A Quaker upbringing with Sunday morning meetings for worship from the age of five has left me no stranger to silence, and as a theatre and opera director I’m keenly aware of its power. Samuel Beckett’s “Happy Days” has over one hundred requests for [silence] and the discovery of all the different qualities of those moments is a necessary part of a journey to the centre of that great play. There are surely as many kinds of silence as there are of noise.
The silence of the Arctic is new to me.
Our shore landings and walks are full of noise. They begin with the sound of the Zodiacks’ motor fading away; then there is the sound of ripping Velcro as life jackets are removed and thrown in a pile on the beach. Our walks have been full of conversation. When words fail – as they often do in this extraordinary place – we walk without talking but there is always the sound of digital camera shutters and on top of that the sound of abrasive waterproof trousers, hats and jackets. We make a cacophony in this very quiet, cold heaven.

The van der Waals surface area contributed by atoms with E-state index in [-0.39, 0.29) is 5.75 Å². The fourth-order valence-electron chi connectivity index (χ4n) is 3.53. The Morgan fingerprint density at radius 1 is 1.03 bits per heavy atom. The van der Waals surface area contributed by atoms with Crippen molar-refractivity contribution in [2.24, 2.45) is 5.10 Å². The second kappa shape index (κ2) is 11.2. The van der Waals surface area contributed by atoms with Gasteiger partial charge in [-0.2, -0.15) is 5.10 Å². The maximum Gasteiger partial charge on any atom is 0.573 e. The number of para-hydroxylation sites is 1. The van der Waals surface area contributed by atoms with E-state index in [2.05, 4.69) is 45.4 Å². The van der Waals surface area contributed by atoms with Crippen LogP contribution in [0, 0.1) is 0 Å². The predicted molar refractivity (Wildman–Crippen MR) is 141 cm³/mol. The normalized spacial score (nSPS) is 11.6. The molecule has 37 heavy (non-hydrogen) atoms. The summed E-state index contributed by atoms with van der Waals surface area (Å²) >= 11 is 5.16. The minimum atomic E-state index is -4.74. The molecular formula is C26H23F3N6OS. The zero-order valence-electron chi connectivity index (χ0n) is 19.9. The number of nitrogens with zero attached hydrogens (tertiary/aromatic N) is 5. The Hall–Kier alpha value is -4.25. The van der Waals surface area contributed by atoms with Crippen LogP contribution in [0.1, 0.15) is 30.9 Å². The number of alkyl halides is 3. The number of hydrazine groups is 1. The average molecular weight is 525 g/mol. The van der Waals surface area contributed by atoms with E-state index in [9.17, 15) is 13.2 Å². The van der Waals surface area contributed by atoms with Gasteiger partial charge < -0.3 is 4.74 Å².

Yesterday afternoon we arrived in the beautifully named Liefdefjord – Lovefjord – where a great calm and tranquillity was welcome after days of battling with the wind. We’ve lost the sea battle (we tried the same four hour sale four times) and we’ve come to lick our wounds.
Walking out along a great spit of land along the edge of the frozen fjord we came upon a trapper’s hut looking across the bay to the floating mountains of the Monaco glacier. I was suddenly aware of the tremendous silence around us – if we were to allow it – and suggested we stand silent for a few minutes. Like similar attempts in rehearsal it took a few failed attempts to work, but then it did. Our human sound faded and we waited for the sounds of melting ice, bird cries, the plop of an inquisitive seal as he dived back into the waters, but they did not come. There was nothing, instead there was a rush and the clichéd roar – blood in our ears shouting for attention. So strange and a little terrifying. I thought of the Arctic madness of those left alone for the long dark six month winter. This must be of it. It was too loud. I forgave us our sonic intrusions. Later a gentle wind stirred the water and the world breathed again. Hildegard von Bingen would have called it – a feather on the breath of God. We need some sound. Silence is made of it.BACK TO TOP